17/05/2017 General, Covers
For those military and civilian personnel captured and imprisoned during wartime, the scant and unreliable mail services became, next to food, water and shelter, the most important services they could hope to receive.
Collecting mail from these POWs and civilian internees is a fascinating pastime. One can only imagine the isolation of a German soldier held in Natal during the First War, but we can at least own something that he mailed, with all its poignancy (and postal censorship markings)! With the Second World War we can see the myriad of covers from French and Polish prisoners held in German camps, alongside those sent by German prisoners in England, Canada, America and beyond.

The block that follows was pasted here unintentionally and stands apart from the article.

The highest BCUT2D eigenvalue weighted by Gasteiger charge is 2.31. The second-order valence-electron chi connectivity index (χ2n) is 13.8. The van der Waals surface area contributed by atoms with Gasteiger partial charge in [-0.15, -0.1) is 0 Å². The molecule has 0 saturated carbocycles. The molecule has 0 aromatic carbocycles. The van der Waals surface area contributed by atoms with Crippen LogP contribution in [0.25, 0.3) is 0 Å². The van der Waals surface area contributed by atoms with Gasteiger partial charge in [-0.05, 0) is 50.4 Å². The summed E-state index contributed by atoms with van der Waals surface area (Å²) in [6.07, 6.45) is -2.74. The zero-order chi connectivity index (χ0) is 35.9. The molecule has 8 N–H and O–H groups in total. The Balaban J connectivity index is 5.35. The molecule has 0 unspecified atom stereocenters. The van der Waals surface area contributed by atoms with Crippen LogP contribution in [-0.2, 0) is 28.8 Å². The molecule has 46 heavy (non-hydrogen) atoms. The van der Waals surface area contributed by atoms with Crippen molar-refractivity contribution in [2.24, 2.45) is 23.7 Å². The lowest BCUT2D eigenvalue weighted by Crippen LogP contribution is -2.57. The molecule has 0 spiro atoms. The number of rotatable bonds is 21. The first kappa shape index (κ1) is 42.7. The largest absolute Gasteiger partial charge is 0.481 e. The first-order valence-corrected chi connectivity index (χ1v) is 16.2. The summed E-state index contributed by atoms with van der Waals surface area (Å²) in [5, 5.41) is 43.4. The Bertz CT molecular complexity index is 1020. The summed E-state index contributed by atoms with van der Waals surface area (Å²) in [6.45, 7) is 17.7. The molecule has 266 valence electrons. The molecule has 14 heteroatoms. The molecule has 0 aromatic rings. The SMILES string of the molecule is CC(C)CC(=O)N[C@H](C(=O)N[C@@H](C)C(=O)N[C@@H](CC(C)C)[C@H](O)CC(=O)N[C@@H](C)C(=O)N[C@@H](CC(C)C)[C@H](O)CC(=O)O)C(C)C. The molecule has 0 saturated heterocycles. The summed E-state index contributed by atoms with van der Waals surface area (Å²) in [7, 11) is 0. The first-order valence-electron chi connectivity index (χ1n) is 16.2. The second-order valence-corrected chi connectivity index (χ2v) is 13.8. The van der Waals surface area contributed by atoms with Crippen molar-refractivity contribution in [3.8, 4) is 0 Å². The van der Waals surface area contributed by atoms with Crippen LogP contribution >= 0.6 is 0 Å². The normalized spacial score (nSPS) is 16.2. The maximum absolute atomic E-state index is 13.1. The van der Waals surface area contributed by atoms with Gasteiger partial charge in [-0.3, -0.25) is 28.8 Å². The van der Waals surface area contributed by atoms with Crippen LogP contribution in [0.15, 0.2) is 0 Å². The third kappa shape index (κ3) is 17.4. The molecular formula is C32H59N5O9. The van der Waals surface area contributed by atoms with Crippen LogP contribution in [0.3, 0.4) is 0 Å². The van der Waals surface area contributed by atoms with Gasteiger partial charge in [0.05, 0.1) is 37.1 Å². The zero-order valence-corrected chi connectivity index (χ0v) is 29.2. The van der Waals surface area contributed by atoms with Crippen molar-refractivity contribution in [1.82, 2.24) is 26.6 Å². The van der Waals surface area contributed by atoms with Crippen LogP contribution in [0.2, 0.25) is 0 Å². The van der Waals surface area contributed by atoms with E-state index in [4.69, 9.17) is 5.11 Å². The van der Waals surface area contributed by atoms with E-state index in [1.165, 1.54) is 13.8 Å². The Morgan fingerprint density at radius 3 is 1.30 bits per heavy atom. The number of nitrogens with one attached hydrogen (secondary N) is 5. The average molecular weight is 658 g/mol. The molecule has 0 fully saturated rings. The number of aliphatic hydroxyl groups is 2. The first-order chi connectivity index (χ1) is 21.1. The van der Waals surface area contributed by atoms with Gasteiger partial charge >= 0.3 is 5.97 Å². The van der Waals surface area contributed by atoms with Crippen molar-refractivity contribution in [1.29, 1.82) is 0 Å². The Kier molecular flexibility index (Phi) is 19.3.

The aftermath of war also brings fascinating mail from displaced persons' camps and from the tracing services. These operated long after the hope of finding a loved one must have faded for many people.
In short, there is no better place in military postal history, to find the humanity of those caught up in the misery of war.